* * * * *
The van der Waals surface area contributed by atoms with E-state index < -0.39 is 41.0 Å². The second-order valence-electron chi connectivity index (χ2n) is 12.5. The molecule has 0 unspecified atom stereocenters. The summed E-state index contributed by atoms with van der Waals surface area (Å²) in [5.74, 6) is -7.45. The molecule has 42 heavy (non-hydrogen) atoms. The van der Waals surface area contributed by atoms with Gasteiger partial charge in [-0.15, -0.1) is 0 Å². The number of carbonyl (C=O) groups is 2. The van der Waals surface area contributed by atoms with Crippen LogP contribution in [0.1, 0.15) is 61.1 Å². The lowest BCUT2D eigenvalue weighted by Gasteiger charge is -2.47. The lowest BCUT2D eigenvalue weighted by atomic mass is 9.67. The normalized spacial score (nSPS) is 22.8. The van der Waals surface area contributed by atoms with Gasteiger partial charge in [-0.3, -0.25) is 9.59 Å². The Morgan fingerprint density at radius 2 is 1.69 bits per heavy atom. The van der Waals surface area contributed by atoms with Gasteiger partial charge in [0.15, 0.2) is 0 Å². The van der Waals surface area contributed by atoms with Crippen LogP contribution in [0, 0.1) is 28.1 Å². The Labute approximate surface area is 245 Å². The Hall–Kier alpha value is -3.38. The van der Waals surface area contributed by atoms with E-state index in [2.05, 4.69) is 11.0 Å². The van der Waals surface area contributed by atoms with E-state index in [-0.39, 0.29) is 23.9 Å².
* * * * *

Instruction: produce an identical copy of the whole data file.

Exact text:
The van der Waals surface area contributed by atoms with E-state index < -0.39 is 41.0 Å². The second-order valence-electron chi connectivity index (χ2n) is 12.5. The molecule has 0 unspecified atom stereocenters. The summed E-state index contributed by atoms with van der Waals surface area (Å²) in [5.74, 6) is -7.45. The molecule has 42 heavy (non-hydrogen) atoms. The van der Waals surface area contributed by atoms with Gasteiger partial charge in [-0.15, -0.1) is 0 Å². The number of carbonyl (C=O) groups is 2. The van der Waals surface area contributed by atoms with Crippen LogP contribution in [0.1, 0.15) is 61.1 Å². The lowest BCUT2D eigenvalue weighted by Gasteiger charge is -2.47. The lowest BCUT2D eigenvalue weighted by atomic mass is 9.67. The normalized spacial score (nSPS) is 22.8. The van der Waals surface area contributed by atoms with Gasteiger partial charge in [-0.3, -0.25) is 9.59 Å². The Morgan fingerprint density at radius 2 is 1.69 bits per heavy atom. The van der Waals surface area contributed by atoms with Gasteiger partial charge in [0.15, 0.2) is 0 Å². The van der Waals surface area contributed by atoms with Crippen LogP contribution in [0, 0.1) is 28.1 Å². The Labute approximate surface area is 245 Å². The Hall–Kier alpha value is -3.38. The van der Waals surface area contributed by atoms with E-state index in [2.05, 4.69) is 11.0 Å². The van der Waals surface area contributed by atoms with E-state index in [-0.39, 0.29) is 23.9 Å².